Device explodes near N.J. train station as robot tries to disarm it

Sept. 19, 2016: A Bomb Squad robot was cutting into the device when it exploded in near a train station in New Jersey.

A device found in a backpack near a train station in New Jersey exploded early Monday while a bomb squad robot was trying to disarm it, authorities said.

Christian Bollwage, the mayor of Elizabeth, said that two men found a bag containing five devices in a trash can at about 8:30 p.m. Sunday. The bag had wires and a pipe protruding from it.

Bollwage said the FBI was attempting to disarm one of the devices when it exploded. It warned that other explosions were expected.

There were no immediate reports of any injuries or damage.

The incident came after 29 people were injured in an explosion in Chelsea, Manhattan, on Saturday. An unexploded pressure-cooker device was also found four blocks away and was being analyzed by the FBI.

Bollwage said the FBI was bringing another robot to remove the four remaining devices found in New Jersey, WUNF News reported. "I don't believe the City of Elizabeth at this stage — was a target," he said, according to WUNF.

NJ Transit services were suspended between Newark Liberty Airport and Elizabeth, and Amtrak trains to New Jersey were being held at New York Penn Station. Amtrak trains heading to New York were held in Trenton early Monday.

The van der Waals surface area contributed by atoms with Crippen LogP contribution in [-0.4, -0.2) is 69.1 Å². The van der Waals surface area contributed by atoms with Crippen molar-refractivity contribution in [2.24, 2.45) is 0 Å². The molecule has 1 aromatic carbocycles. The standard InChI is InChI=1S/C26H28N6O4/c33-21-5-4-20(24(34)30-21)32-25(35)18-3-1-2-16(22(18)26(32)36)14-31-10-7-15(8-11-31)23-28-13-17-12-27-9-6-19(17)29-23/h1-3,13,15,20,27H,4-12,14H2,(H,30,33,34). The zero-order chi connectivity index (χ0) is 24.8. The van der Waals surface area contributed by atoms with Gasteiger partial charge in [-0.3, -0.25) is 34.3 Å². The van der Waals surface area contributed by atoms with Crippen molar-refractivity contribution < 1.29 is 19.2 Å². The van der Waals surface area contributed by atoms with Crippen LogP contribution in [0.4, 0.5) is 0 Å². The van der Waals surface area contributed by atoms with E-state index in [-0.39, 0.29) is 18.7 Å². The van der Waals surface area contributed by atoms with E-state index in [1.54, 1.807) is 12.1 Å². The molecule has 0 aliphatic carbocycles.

Passengers said they were stuck on trains for hours Sunday night. Amtrak said 2,400 passengers were affected.

A pipe bomb exploded in Seaside Park, New Jersey, on Saturday, about an hour from the Elizabeth train station. Officials said the two incidents did not appear to be connected, but they weren’t ruling anything out.

Investigators didn’t immediately say whether they thought the Elizabeth incident was connected to the blast in New York.

FBI agents conducted a traffic stop Sunday just off the Verrazano bridge in connection to the New York explosion. As many as five people were detained after the traffic stop, according to ABC News and The New York Post.

Authorities said Sunday night that surveillance video shows what appears to be the same person moving bombs into place at the site of the New York explosion, and a few blocks north.

New York Mayor Bill de Blasio said Sunday that people will see "a very substantial NYPD presence this week — bigger than ever."

The heightened alert comes as world leaders are gathering Monday for the United Nations General Assembly. President Obama is expected to attend the annual meeting Tuesday, the last of his eight-year tenure.

Contributing: Rick Jervis and Rich Cowen, ‚Äčthe Associated Press


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